A number of Republicans claimed to support over-the-counter birth control pills to counter claims of being anti-contraception in 2014. Now they may have accidentally increased liberal interest in the issue, which could lead to it becoming a reality.
Stemming the tide of barriers to reproductive health care continues to require significant time and effort from countless dedicated individuals and organizations. It is hard work, but it is work worth doing to ensure that everyone has the ability to choose whether and when to have a child.
Women’s health advocates are harshly criticizing a new bill sponsored by Sens. Cory Gardner (R-CO) and Kelly Ayotte (R-NH) that is intended to help make birth control available over the counter, calling it a cynical move that would actually make birth control less affordable.
The Affordable Care Act is proving to be a great tool to help women obtain contraception. But there are more obstacles to contraception to be addressed, from religion-based shaming to simple transportation issues.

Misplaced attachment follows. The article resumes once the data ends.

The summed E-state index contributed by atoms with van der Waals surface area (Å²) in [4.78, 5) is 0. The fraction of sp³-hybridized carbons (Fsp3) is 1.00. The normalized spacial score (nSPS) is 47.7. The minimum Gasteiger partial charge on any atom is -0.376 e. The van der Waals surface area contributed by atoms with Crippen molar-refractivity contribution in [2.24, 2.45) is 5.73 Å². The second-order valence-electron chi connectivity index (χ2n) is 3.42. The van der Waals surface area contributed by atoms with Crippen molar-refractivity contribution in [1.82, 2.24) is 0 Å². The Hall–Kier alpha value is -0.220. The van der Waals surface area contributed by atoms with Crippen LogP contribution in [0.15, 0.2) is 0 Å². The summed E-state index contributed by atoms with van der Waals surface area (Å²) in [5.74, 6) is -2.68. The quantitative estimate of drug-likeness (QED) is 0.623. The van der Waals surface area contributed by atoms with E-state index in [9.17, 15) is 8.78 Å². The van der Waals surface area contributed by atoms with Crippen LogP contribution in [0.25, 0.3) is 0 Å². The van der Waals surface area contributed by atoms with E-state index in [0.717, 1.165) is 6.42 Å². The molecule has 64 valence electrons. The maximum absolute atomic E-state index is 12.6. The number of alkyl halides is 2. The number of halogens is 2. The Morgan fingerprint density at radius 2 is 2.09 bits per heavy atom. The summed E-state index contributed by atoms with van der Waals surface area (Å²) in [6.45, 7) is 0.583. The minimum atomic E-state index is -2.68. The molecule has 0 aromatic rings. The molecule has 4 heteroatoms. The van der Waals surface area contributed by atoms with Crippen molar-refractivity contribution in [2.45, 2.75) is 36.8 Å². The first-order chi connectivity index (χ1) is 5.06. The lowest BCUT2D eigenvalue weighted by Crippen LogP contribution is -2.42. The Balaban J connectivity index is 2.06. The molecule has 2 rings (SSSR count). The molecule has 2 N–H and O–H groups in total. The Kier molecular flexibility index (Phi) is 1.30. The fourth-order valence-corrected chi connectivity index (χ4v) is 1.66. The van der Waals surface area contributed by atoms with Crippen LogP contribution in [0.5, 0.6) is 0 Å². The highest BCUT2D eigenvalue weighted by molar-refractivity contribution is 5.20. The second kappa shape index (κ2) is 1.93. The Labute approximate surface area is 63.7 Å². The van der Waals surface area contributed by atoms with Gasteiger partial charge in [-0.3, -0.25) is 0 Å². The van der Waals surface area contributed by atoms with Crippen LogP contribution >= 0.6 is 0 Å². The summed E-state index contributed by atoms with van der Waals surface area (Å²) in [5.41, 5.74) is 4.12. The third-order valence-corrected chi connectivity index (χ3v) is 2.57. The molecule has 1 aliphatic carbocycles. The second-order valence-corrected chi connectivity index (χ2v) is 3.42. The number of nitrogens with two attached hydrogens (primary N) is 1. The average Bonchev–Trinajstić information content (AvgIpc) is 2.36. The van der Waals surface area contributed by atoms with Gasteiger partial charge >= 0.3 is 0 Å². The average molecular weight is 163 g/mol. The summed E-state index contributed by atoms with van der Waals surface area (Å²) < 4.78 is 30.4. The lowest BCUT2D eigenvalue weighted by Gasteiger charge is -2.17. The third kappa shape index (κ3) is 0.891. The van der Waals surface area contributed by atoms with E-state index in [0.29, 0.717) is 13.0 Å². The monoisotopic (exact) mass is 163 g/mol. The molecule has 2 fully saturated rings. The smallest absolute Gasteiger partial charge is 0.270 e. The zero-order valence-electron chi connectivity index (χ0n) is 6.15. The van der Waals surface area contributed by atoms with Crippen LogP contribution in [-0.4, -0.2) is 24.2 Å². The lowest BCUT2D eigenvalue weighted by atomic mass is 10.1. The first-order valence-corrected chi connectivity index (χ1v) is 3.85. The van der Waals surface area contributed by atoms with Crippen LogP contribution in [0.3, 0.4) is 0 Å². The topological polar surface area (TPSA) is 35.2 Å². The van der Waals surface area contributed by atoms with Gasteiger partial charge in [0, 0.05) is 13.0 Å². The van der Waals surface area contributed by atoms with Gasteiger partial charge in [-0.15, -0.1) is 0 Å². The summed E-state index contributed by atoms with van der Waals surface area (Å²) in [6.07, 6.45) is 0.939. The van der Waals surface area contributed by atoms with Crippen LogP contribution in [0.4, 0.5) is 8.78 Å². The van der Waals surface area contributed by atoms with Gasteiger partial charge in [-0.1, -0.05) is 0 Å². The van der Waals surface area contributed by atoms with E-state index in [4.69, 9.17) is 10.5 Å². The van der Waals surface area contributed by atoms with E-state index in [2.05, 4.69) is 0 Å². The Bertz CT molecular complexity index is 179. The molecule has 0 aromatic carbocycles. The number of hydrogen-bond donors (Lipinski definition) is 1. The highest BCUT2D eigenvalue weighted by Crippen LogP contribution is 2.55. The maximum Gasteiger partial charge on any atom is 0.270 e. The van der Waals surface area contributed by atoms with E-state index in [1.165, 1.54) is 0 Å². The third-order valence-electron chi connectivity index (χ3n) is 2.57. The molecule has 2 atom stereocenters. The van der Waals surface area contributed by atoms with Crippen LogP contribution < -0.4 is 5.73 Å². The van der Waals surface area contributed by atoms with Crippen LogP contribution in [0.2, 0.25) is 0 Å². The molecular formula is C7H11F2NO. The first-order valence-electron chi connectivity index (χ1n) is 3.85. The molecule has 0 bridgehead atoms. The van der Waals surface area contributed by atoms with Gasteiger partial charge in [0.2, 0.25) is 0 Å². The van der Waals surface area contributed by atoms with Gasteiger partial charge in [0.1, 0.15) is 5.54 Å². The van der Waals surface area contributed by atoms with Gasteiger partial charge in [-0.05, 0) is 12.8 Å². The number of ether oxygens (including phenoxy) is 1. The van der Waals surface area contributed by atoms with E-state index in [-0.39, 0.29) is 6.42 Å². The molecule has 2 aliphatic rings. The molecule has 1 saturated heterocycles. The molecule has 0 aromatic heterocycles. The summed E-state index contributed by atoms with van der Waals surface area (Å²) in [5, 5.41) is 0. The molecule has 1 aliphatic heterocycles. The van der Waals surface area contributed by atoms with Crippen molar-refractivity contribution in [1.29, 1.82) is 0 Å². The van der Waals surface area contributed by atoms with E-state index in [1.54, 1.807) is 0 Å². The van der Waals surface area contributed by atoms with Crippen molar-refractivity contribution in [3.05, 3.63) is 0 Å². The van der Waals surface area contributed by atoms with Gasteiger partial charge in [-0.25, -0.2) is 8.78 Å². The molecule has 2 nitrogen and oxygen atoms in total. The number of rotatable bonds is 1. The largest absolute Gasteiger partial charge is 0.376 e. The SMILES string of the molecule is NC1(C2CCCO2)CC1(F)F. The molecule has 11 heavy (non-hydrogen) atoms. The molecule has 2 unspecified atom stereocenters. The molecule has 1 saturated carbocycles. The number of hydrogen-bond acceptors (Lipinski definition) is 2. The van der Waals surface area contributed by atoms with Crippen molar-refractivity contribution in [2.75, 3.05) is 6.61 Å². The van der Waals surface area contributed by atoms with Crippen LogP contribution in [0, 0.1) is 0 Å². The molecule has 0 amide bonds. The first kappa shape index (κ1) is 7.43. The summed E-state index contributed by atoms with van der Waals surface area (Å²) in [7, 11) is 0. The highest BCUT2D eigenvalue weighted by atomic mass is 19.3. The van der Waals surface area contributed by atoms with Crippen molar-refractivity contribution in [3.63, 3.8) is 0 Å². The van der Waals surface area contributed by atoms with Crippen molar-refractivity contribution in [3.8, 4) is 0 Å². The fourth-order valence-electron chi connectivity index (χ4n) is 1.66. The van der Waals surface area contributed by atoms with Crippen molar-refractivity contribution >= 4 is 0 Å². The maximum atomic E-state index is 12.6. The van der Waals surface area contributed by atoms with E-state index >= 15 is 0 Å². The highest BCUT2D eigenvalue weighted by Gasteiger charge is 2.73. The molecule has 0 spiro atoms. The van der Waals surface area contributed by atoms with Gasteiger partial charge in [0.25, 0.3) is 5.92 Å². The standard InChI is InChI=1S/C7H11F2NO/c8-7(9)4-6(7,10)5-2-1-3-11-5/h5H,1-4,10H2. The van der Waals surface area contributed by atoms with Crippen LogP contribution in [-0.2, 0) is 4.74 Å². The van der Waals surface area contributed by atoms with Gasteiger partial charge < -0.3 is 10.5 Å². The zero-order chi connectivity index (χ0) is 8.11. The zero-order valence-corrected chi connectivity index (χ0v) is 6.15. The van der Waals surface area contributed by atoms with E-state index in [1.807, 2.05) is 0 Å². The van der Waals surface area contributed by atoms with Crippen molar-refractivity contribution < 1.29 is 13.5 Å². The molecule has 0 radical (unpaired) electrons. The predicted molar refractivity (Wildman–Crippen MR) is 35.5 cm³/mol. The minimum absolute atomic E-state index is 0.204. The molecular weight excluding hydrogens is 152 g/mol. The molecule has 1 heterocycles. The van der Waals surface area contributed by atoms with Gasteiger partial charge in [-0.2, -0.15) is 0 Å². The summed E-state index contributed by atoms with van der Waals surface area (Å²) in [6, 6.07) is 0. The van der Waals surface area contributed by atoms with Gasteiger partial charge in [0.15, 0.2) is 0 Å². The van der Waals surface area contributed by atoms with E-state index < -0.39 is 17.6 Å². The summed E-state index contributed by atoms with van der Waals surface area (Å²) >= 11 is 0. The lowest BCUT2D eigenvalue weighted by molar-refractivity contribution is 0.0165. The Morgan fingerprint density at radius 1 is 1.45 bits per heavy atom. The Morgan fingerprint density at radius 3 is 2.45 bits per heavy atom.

Comedian Amy Schumer’s birth control sketch pokes fun of the many, many hoops women have to jump through just to get their own birth control.
After the Colorado legislature rejected funds for a program that reduced teen pregnancies in Colorado by 40 percent over five years, the state’s chief medical officer said he’ll seek money for the program from private foundations.
Republicans in Colorado are coming up with a plethora of reasons to object to funding an IUD program that has dramatically reduced teen pregnancy. But their real concern appears to be that the program is too good at preventing unintended pregnancy.
The report from the Kaiser Family Foundation finds that insurers are not providing consistent coverage for non-pill birth control methods, and it can be fiendishly difficult to find information about which methods are covered.
A group of North Carolina legislators want the state’s already restrictive sexuality education rules to leave out information about emergency contraception.
Two new reports show that hundreds of thousands of Texans lost access to family planning care in the wake of anti-choice lawmakers’ crusade against Planned Parenthood in 2011.